Calm Before the Storm: Women’s Power Rankings 1/4

After over ten non-conference games for the women of NESCAC basketball, the games that ‘count’ finally begin on Friday. I put count in parentheses because every game is important, but it is conference record determines playoff seeding— not overall record. Instead of traveling to unknown frontiers, teams will see familiar town signs such as Williamstown, Amherst, and Middletown. Obscure team mascots give way to ones we’ve become accustomed to: the Jumbos, Bobcats, and Panthers. Finally the alumni and non-winter athletes still enjoying winter break can boast to their friends how their school is better. Let’s take a look at the power rankings the day before conference play begins:

1). Amherst College (11-0)

Amherst comes into conference play with a perfect overall record. Only one of their eleven games was within a ten point score differential. The Momouths have simply dominated their opponents. One of the victories came over Little Three Rival Wesleyan in an absolute trouncing. Sharp Shooter Hannah Fox ‘20 has shown no signs of a sophomore slump. She has led her team in points and minutes thus far. Amherst’s strength in schedule hasn’t been great over these eleven games, but that shouldn’t take away from how good this team is. The squad opens up on its home floor against Trinity on Friday night. The strength of schedule definitely will pick up since the NESCAC is one of the strongest sports conferences in all of Division Three athletics. After Trinity, Amherst will play Wesleyan and Conn College. These games won’t be roll overs, but I expect Amherst to get to 3-0 in the league without too much trouble.

2). Tufts University (10-1)

Many Bowdoin Polar Bears fans won’t be too happy with Tufts landing a spot higher than their 11-0 Polar Bears. Tufts’ narrow loss to Albright College in a game right after Christmas doesn’t concern me in the slightest. I believe that Amherst and Tufts right now are still 1A and 1B. Every other game Tufts has blown out its opponent. I believe that Tufts has had a stronger schedule relative to Amherst and Bowdoin so far. With convincing wins against solid non-NESCAC teams, Tufts remains right there with Amherst. Jac Knapp ‘19 leads the charge for the Bo’s averaging just over ten points per game and an incredible thirty-three minutes per game on the floor.

3). Bowdoin Polar Bears  (11-0)

Kate Kerrigan
Kate Kerrigan ’18 (Courtesy of Bowdoin Athletics)

People believed that NESCAC women’s basketball is a two team league with Amherst and Tufts dominating the entire conference. Well, enter Bowdoin. After a solid run in the playoffs last year, the Polar Bears are looking to over take those two other teams. The real positive news is that Bowdoin won’t have trouble with Bates or Colby with complete blowouts over the two rivals in December. The non-conference strength of schedule isn’t great beyond those two teams. I don’t think Bowdoin has been challenged yet. They open up Friday against Bates, which shouldn’t be a big deal, but they host Tufts on Saturday. That’s going to be a huge game. The teams will inevitably meet again come playoff time, but this early season match can possibly send the teams in two separate directions momentum wise. Kate Kerrigan ‘18 leads the team in scoring, but she only logs around twenty-two minutes per game. That’s a great stat for Bowdoin, who certainly wants to make a deep tournament run with fresh legs.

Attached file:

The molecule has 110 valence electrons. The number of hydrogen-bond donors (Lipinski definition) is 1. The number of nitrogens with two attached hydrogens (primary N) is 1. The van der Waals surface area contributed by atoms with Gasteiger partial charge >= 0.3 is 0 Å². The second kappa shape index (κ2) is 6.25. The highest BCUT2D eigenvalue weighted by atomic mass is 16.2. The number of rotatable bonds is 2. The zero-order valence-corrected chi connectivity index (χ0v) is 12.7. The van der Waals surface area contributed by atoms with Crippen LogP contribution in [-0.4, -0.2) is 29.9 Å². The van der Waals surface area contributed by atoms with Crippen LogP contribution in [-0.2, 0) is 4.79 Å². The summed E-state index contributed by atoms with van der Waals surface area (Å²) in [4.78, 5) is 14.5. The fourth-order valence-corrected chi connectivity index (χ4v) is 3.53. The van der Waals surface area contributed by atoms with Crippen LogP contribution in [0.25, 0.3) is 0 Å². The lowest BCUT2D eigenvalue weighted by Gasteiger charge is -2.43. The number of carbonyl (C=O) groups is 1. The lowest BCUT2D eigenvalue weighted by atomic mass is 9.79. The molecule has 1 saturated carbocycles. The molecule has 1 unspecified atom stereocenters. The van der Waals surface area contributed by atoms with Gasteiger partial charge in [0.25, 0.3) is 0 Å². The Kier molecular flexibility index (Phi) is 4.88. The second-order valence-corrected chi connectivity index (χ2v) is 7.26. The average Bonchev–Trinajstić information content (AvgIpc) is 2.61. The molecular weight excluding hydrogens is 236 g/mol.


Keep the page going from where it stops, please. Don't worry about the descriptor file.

4). Middlebury College (9-2)

There is a significant drop off following the top three teams, but I still really like how Middlebury has played so far. They flew to the West Coast to face the Claremont schools in a tournament. The California schools, in my opinion, offer greater competition to NESCAC schools looking to gear up for the conference season. The Panthers lost a heartbreaker in the first game to Claremont-Mud-Scripps before ending the trip with an impressive win over Pomona-Pitzer. I think Middlebury is poised to secure the fourth seed when it’s all said and done. The Panthers open up against Conn College on Friday and Wesleyan on Saturday. I think that Wes and Middlebury are two middle of the pack teams in the ‘Cac, so that should be an interesting game to watch. Maya Davis ‘20 has come into her own this year average around ten points per game and logging just north of twenty-seven minutes per contest.

5). Wesleyan University (8-2)

Olivia Gorman
Olivia Gorman ’19 (Courtesy of Wesleyan Athletics)

My ability to watch Wes in person probably boosts their ranking a bit. They took a trip down to Nashville, and came away with a winning streak. Prior to the Nashville trip, they took Williams to overtime, and beat them. Wes is a scrappy team with hustle plays at both ends of the court leading to positive plays. Olivia Gorman ‘19 leads the team in scoring at around twelve points per game. She stands only 5’ 4”, but her determination to get to the cup negates her lack of physical dominance

6). Hamilton College (9-2)

Like I said earlier, it’s really a toss up for these middle of the conference teams. Teams four through nine can all compete and really win on any given night. Hamilton has played well so far, but the only reason why they’re below teams four and five is their schedule. They didn’t take a trip to compete against schools from other parts of the country, so I don’t think that upstate New York schools are as good as the California schools or some southern squads. Hamilton doesn’t face any of the top three teams for a little bit; expect Hamilton to win some games at the beginning, but like everyone else, the narrative will change once they run into the top three. Carly O’Hern ‘20 is a solid guard, and leads the team in scoring averaging over eleven a game.